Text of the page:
Cost of collecting information is more expensive than you think

In a previous column, I extolled the virtues of monitoring Twitter for information about your company (or client's) reputation, products, and brand. It's also great for finding a column idea.

In a previous column, I extolled the virtues of monitoring Twitter for information about your company (or client's) reputation, products, and brand. It's also great for finding a column idea.

The great thing about Twitter - and sites like it - is that it offers the opportunity to quickly find new people who are likely to be a) bloggers and b) complaining about their interactions with PR pros or the machinations of the media relations process.

If the industry truly believes in a disintermediated communications environment, then these people on Twitter could be the next generation of influencers (if they're not already). And, while journalists have historically only proffered constructive criticism to PR pros after having one too many cocktails (electing to trade in passive aggressiveness), these new journalists think nothing of calling out the industry for what they perceive to be unsound tactics or foolhardy policies.

It is on Twitter where I met Scott Bourne, the host of the popular "Apple Phone Show" and president of Podango Productions, a new media-publishing platform. He is also a man disgruntled with a major consumer electronics provider's Web site (not Apple). Specifically, he was stymied by the difficulties of logging on to receive its press materials. He found it disheartening that a company would erect barriers to his consumption of company information, especially when there is no industry-wide shortage of press releases sent his way. Rhetoric aside, the industry hasn't come to grips with loosening its control on information.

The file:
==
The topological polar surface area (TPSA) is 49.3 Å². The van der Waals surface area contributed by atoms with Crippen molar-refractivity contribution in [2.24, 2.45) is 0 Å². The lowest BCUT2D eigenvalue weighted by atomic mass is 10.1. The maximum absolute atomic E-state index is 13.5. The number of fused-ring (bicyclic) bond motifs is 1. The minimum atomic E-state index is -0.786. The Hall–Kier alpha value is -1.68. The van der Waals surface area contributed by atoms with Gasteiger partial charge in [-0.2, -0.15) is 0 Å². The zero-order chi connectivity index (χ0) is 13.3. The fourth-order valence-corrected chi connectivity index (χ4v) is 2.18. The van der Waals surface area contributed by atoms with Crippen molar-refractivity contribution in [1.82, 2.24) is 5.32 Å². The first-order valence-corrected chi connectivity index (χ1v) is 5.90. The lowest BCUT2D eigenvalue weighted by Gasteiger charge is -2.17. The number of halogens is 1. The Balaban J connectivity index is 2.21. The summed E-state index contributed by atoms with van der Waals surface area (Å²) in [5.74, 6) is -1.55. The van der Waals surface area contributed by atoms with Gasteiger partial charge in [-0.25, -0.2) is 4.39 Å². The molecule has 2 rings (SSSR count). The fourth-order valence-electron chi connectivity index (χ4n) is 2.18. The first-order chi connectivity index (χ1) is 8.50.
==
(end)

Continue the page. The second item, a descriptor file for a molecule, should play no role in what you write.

Most companies obviously don't put their information beyond firewalls because they want to keep people out (although some companies in extremely competitive or discreet industries, which only work with a few trusted reporters, may have an interest in that). The goal is, of course, to accumulate contact information for the people who express an interest in covering them. Clearly this is worthy currency, but companies need to understand their audience also consists of consumers that will not view registration pages as occupational hazards. There are other ways to collect that information without putting a firewall between users and content.

For all of the industry's talk about making the news release more "social" - that is, to say, including more multimedia content - complaints like Bourne's make it apparent that companies might have ignored their best location for educating constituents. Press release 2.0 is worth little if the main source of an organization's information - its Web site - cordons off the area that offers press materials, product specs, or opportunities to communicate. On Twitter, Bourne wrote, "Most companies' Web sites make PR hard to deal with."

When PR pros reflect on the follies the industry perpetrates, misguided pitches tend to dominate the conversation. But, if the noise on Twitter is to be believed, maybe the industry is focusing on the wrong problem.

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